There are folks who live to grow big bass. Now, there’s a fraternity passionately growing GIANT bluegill. Heck, they even have their own website www.bigbluegill.com. Catch a one to two-pounder on light tackle and you’ll see why.
Arm wrestle 30 or 40 of these scrappy critters and your wrist will be sore. Their girths are so broad; it’s difficult to get your hand around one. When handling, it’s easier to lip them like bass. This is no exaggeration, trophy bluegill cover a dinner plate.
If you have beginner anglers or kids who like a lot of action, dedicate a one-half to one-acre pond for this memorable experience. According to Bob and our buddy Bill Cody on the POND BOSS forum, www.pondboss.com, here’s how to create a successful program.
If starting with an existing pond, we recommend rotenoning to remove potential catfish, hybrid sunfish, or green sunfish that would rob bluegill of important feed. When confident you have a pure bluegill environment, stock 50 adult coppernose. Coppernose have the genetic potential to grow much larger than our native species. As you harvest eight to 12-inch bass from other ponds, move 25+ to the bluegill haven.
Eventually, six to 12-inch bass should dominate the pond. But wait, you always tell us to harvest small bass. When managing for quality bass, that’s true. To raise big bluegill, we want numerous small bass eradicating one to three-inch bluegill. Surviving adults will grow bigger and faster with less competition for feed. A few bass may reach 14 to 16-inches, but not many due to a limited food chain. If you catch a larger one, move it to your bass lake. Those 16-inchers eat three to six inch bluegill. Creative managers use small bluegill to catch big bass that become lure shy. Clip tails and/or fins to impair swimming ability. Bass can’t resist the sporadic swimming motion.
Thanks to scientifically blended fish foods, supplemental feeding is the secret to success. Don’t use generic catfish food. The hawg you see Bob holding was grown on a steady diet of Purina AquaMax MVP carnivore feed formulated with 41-percent protein. Use fresh pellets. During long storage, food can loose nutrient, vitamin, and flavor qualities. Feed three times daily from mid-March through June. Cut back to morning and late afternoon in July and August. Resume three times September through November. Amounts vary with populations. Provide generous offerings. Just be sure there are no food pellets on the surface when they get full and stop eating. Stop feeding December to March unless you experience an extended warm spell and want to give them a treat.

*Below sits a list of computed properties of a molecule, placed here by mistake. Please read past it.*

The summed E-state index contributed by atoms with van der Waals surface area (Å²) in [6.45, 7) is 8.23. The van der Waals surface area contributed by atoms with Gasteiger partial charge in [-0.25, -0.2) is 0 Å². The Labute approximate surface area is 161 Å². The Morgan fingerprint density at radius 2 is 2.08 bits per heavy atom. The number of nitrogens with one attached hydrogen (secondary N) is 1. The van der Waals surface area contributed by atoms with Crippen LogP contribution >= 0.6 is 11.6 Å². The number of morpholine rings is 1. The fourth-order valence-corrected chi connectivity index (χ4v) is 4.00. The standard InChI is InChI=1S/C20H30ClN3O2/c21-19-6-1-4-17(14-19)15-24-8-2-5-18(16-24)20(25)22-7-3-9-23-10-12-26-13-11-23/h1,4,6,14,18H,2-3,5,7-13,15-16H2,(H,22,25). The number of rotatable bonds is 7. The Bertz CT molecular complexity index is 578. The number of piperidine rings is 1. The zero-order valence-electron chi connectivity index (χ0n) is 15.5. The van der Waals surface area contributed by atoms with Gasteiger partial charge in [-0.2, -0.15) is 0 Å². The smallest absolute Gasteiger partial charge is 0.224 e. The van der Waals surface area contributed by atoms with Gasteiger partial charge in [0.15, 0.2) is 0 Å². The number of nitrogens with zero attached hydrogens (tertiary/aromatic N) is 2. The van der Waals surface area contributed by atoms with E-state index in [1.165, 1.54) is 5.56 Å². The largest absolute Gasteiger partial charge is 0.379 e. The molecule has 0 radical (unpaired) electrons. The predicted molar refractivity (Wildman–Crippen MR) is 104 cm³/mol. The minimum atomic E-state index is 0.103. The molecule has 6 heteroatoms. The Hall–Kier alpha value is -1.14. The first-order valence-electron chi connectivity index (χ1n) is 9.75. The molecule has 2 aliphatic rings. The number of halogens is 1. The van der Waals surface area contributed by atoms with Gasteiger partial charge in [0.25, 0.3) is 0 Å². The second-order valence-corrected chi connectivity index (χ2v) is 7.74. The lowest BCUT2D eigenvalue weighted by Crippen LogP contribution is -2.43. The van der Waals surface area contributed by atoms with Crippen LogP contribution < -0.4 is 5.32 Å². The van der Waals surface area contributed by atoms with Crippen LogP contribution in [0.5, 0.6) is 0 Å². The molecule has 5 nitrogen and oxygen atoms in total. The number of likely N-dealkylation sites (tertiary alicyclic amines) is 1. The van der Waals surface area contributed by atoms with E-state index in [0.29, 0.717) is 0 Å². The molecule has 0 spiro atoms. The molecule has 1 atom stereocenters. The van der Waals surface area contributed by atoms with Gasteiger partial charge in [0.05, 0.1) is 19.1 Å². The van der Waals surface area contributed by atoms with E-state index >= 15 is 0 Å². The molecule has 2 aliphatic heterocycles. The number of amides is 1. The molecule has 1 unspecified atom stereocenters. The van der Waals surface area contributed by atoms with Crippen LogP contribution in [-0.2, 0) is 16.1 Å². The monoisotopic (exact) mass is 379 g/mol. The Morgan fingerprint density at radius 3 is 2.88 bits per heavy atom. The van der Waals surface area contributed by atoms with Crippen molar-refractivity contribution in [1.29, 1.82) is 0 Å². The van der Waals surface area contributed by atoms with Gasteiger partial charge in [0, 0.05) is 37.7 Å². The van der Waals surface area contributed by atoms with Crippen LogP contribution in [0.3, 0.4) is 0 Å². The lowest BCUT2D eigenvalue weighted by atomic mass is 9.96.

While angling, study each fish. Learn to recognize males and females. Mature males will have a noticeably larger black earflap behind the gills. Harvest predominately five to six-inch females. Release big males. Once males reach seven to eight inches, they’re usually sexually mature. Examine body condition for thin, medium, or plump appearance. Remove thin ones. Selectively return plump classes for brood stock. In trophy programs, 10 to 20 mature females per acre can lay enough eggs to produce more than enough recruitment to repopulate a normal annual bluegill harvest. If three to five-inchers become too numerous, trap and move to a bass lake so small sizes remain low. We’ll bet youth anglers will be eager helpers.
Keep vegetation thin. Too many weeds provide hiding places for small fish to avoid bass predation. Bill emphasizes large populations of small fish tie up valuable biomass space that could be occupied by behemoth bluegill. Limit plants to open growing emergent varieties such as American pondweed that allow efficient bass feeding. Monitor and regularly treat dense types like water milfoil, Elodea, or curly leaf pondweed.
Let’s visit about a plan to build your bluegill super pond!